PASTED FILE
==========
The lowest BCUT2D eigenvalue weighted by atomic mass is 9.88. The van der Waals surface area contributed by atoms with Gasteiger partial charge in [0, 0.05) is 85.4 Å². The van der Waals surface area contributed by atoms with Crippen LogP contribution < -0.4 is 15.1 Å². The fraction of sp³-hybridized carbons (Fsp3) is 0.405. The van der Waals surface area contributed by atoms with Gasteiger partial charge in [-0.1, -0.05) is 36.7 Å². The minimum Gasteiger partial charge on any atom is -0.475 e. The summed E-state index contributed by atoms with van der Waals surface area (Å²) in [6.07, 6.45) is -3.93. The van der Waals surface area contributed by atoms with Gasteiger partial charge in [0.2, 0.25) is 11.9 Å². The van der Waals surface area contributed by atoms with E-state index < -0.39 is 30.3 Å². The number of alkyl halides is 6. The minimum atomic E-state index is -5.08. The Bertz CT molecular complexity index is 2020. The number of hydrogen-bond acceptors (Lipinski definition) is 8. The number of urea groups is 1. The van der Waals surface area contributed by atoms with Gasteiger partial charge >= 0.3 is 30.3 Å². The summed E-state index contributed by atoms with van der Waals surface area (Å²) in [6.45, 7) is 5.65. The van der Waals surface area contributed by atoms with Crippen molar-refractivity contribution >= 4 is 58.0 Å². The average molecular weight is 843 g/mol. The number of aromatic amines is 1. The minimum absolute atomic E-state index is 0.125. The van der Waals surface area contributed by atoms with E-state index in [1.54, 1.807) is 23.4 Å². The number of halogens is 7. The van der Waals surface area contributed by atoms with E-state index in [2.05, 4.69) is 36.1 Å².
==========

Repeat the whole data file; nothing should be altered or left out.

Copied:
The lowest BCUT2D eigenvalue weighted by atomic mass is 9.88. The van der Waals surface area contributed by atoms with Gasteiger partial charge in [0, 0.05) is 85.4 Å². The van der Waals surface area contributed by atoms with Crippen LogP contribution < -0.4 is 15.1 Å². The fraction of sp³-hybridized carbons (Fsp3) is 0.405. The van der Waals surface area contributed by atoms with Gasteiger partial charge in [-0.1, -0.05) is 36.7 Å². The minimum Gasteiger partial charge on any atom is -0.475 e. The summed E-state index contributed by atoms with van der Waals surface area (Å²) in [6.07, 6.45) is -3.93. The van der Waals surface area contributed by atoms with Gasteiger partial charge in [0.2, 0.25) is 11.9 Å². The van der Waals surface area contributed by atoms with E-state index < -0.39 is 30.3 Å². The number of alkyl halides is 6. The minimum atomic E-state index is -5.08. The Bertz CT molecular complexity index is 2020. The number of hydrogen-bond acceptors (Lipinski definition) is 8. The number of urea groups is 1. The van der Waals surface area contributed by atoms with Gasteiger partial charge >= 0.3 is 30.3 Å². The summed E-state index contributed by atoms with van der Waals surface area (Å²) in [6.45, 7) is 5.65. The van der Waals surface area contributed by atoms with Crippen molar-refractivity contribution >= 4 is 58.0 Å². The average molecular weight is 843 g/mol. The number of aromatic amines is 1. The minimum absolute atomic E-state index is 0.125. The van der Waals surface area contributed by atoms with E-state index in [1.54, 1.807) is 23.4 Å². The number of halogens is 7. The van der Waals surface area contributed by atoms with E-state index in [2.05, 4.69) is 36.1 Å².